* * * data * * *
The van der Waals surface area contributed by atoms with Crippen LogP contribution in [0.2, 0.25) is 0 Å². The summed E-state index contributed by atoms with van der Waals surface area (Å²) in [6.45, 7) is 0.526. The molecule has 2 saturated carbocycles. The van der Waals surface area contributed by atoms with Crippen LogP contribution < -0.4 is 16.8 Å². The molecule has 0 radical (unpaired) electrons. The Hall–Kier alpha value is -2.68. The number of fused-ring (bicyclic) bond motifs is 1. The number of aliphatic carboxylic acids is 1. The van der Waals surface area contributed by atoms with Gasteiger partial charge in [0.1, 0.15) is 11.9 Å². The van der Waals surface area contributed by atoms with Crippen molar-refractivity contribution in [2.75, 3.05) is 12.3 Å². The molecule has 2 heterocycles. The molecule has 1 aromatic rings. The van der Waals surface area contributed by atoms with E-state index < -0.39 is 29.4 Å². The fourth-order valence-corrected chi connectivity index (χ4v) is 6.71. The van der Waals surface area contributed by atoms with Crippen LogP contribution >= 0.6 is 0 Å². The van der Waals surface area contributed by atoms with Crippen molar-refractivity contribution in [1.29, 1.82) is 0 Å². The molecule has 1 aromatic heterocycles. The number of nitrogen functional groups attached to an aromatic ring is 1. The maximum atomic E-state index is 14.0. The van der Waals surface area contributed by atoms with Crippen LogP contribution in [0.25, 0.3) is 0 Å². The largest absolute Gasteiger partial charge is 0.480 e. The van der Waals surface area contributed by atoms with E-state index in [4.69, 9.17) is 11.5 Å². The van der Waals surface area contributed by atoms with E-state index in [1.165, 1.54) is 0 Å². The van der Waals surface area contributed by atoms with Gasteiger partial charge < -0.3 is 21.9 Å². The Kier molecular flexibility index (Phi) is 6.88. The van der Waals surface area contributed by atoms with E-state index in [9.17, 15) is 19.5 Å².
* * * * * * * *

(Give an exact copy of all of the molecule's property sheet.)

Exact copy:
The van der Waals surface area contributed by atoms with Crippen LogP contribution in [0.2, 0.25) is 0 Å². The summed E-state index contributed by atoms with van der Waals surface area (Å²) in [6.45, 7) is 0.526. The molecule has 2 saturated carbocycles. The van der Waals surface area contributed by atoms with Crippen LogP contribution < -0.4 is 16.8 Å². The molecule has 0 radical (unpaired) electrons. The Hall–Kier alpha value is -2.68. The number of fused-ring (bicyclic) bond motifs is 1. The number of aliphatic carboxylic acids is 1. The van der Waals surface area contributed by atoms with Gasteiger partial charge in [0.1, 0.15) is 11.9 Å². The van der Waals surface area contributed by atoms with Crippen molar-refractivity contribution in [2.75, 3.05) is 12.3 Å². The molecule has 2 heterocycles. The molecule has 1 aromatic rings. The van der Waals surface area contributed by atoms with E-state index < -0.39 is 29.4 Å². The fourth-order valence-corrected chi connectivity index (χ4v) is 6.71. The van der Waals surface area contributed by atoms with Crippen LogP contribution >= 0.6 is 0 Å². The van der Waals surface area contributed by atoms with Crippen molar-refractivity contribution in [1.29, 1.82) is 0 Å². The molecule has 1 aromatic heterocycles. The number of nitrogen functional groups attached to an aromatic ring is 1. The maximum atomic E-state index is 14.0. The van der Waals surface area contributed by atoms with Crippen LogP contribution in [0.25, 0.3) is 0 Å². The largest absolute Gasteiger partial charge is 0.480 e. The van der Waals surface area contributed by atoms with E-state index in [4.69, 9.17) is 11.5 Å². The van der Waals surface area contributed by atoms with E-state index in [1.165, 1.54) is 0 Å². The van der Waals surface area contributed by atoms with Gasteiger partial charge < -0.3 is 21.9 Å². The Kier molecular flexibility index (Phi) is 6.88. The van der Waals surface area contributed by atoms with E-state index in [9.17, 15) is 19.5 Å².